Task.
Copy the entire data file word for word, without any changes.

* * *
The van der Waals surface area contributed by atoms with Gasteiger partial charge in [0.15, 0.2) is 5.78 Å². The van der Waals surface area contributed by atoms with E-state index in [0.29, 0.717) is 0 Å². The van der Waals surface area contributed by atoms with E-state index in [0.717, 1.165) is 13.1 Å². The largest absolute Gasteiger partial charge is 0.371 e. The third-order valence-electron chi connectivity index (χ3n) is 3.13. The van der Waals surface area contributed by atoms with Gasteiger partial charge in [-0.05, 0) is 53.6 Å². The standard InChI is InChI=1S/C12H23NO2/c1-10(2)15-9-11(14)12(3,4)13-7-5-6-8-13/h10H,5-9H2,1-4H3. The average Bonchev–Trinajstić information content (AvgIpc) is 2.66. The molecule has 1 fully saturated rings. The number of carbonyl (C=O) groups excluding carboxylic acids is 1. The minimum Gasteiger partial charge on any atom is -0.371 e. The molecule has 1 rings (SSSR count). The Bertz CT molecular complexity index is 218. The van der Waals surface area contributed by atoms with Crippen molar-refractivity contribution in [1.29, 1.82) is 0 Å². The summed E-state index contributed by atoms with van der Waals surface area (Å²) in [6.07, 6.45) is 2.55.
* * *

The van der Waals surface area contributed by atoms with Gasteiger partial charge in [0.15, 0.2) is 5.78 Å². The van der Waals surface area contributed by atoms with E-state index in [0.29, 0.717) is 0 Å². The van der Waals surface area contributed by atoms with E-state index in [0.717, 1.165) is 13.1 Å². The largest absolute Gasteiger partial charge is 0.371 e. The third-order valence-electron chi connectivity index (χ3n) is 3.13. The van der Waals surface area contributed by atoms with Gasteiger partial charge in [-0.05, 0) is 53.6 Å². The standard InChI is InChI=1S/C12H23NO2/c1-10(2)15-9-11(14)12(3,4)13-7-5-6-8-13/h10H,5-9H2,1-4H3. The average Bonchev–Trinajstić information content (AvgIpc) is 2.66. The molecule has 1 fully saturated rings. The number of carbonyl (C=O) groups excluding carboxylic acids is 1. The minimum Gasteiger partial charge on any atom is -0.371 e. The molecule has 1 rings (SSSR count). The Bertz CT molecular complexity index is 218. The van der Waals surface area contributed by atoms with Crippen molar-refractivity contribution in [1.29, 1.82) is 0 Å². The summed E-state index contributed by atoms with van der Waals surface area (Å²) in [6.07, 6.45) is 2.55.